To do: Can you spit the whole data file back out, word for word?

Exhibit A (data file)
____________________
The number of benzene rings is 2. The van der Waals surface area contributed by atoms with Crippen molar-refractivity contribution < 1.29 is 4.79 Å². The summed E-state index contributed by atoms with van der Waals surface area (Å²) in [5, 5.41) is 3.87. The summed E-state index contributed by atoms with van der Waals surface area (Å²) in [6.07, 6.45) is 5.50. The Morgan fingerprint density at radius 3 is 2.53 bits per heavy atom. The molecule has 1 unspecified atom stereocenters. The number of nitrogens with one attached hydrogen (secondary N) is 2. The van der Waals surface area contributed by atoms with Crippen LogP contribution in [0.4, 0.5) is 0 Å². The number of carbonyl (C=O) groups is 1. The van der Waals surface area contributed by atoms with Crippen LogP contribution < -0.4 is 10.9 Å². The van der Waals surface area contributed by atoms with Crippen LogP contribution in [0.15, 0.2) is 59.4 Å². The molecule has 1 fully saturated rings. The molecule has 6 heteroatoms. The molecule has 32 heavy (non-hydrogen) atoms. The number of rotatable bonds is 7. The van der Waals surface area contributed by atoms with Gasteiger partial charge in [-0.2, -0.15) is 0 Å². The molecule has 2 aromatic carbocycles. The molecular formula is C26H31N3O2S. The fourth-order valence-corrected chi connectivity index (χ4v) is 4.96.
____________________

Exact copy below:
The number of benzene rings is 2. The van der Waals surface area contributed by atoms with Crippen molar-refractivity contribution < 1.29 is 4.79 Å². The summed E-state index contributed by atoms with van der Waals surface area (Å²) in [5, 5.41) is 3.87. The summed E-state index contributed by atoms with van der Waals surface area (Å²) in [6.07, 6.45) is 5.50. The Morgan fingerprint density at radius 3 is 2.53 bits per heavy atom. The molecule has 1 unspecified atom stereocenters. The number of nitrogens with one attached hydrogen (secondary N) is 2. The van der Waals surface area contributed by atoms with Crippen LogP contribution in [0.4, 0.5) is 0 Å². The number of carbonyl (C=O) groups is 1. The van der Waals surface area contributed by atoms with Crippen LogP contribution < -0.4 is 10.9 Å². The van der Waals surface area contributed by atoms with Crippen LogP contribution in [0.15, 0.2) is 59.4 Å². The molecule has 1 fully saturated rings. The molecule has 6 heteroatoms. The molecule has 32 heavy (non-hydrogen) atoms. The number of rotatable bonds is 7. The van der Waals surface area contributed by atoms with Gasteiger partial charge in [-0.2, -0.15) is 0 Å². The molecule has 2 aromatic carbocycles. The molecular formula is C26H31N3O2S. The fourth-order valence-corrected chi connectivity index (χ4v) is 4.96.